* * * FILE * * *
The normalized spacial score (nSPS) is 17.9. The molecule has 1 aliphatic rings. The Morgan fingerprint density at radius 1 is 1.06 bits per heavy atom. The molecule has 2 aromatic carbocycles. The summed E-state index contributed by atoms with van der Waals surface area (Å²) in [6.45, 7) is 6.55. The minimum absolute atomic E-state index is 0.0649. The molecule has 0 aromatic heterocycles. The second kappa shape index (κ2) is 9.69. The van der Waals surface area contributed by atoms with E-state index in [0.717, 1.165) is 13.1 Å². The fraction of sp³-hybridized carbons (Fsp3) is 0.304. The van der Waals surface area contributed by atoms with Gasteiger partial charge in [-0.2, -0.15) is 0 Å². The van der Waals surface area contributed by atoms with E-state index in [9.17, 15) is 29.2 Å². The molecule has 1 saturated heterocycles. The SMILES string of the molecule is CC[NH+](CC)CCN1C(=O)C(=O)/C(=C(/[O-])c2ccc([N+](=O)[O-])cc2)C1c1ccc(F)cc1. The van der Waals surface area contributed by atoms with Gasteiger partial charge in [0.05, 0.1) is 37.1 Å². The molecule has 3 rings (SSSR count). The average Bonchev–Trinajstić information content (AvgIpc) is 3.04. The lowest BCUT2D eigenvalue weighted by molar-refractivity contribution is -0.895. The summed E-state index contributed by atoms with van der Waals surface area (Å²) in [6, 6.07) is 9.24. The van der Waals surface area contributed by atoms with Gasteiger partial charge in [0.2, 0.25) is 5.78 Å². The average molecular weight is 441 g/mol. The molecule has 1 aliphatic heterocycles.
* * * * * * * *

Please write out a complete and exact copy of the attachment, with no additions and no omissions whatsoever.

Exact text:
The normalized spacial score (nSPS) is 17.9. The molecule has 1 aliphatic rings. The Morgan fingerprint density at radius 1 is 1.06 bits per heavy atom. The molecule has 2 aromatic carbocycles. The summed E-state index contributed by atoms with van der Waals surface area (Å²) in [6.45, 7) is 6.55. The minimum absolute atomic E-state index is 0.0649. The molecule has 0 aromatic heterocycles. The second kappa shape index (κ2) is 9.69. The van der Waals surface area contributed by atoms with E-state index in [0.717, 1.165) is 13.1 Å². The fraction of sp³-hybridized carbons (Fsp3) is 0.304. The van der Waals surface area contributed by atoms with Gasteiger partial charge in [-0.2, -0.15) is 0 Å². The van der Waals surface area contributed by atoms with E-state index in [9.17, 15) is 29.2 Å². The molecule has 1 saturated heterocycles. The SMILES string of the molecule is CC[NH+](CC)CCN1C(=O)C(=O)/C(=C(/[O-])c2ccc([N+](=O)[O-])cc2)C1c1ccc(F)cc1. The van der Waals surface area contributed by atoms with Gasteiger partial charge in [0.05, 0.1) is 37.1 Å². The molecule has 3 rings (SSSR count). The average Bonchev–Trinajstić information content (AvgIpc) is 3.04. The lowest BCUT2D eigenvalue weighted by molar-refractivity contribution is -0.895. The summed E-state index contributed by atoms with van der Waals surface area (Å²) in [6, 6.07) is 9.24. The van der Waals surface area contributed by atoms with Gasteiger partial charge in [0.2, 0.25) is 5.78 Å². The average molecular weight is 441 g/mol. The molecule has 1 aliphatic heterocycles.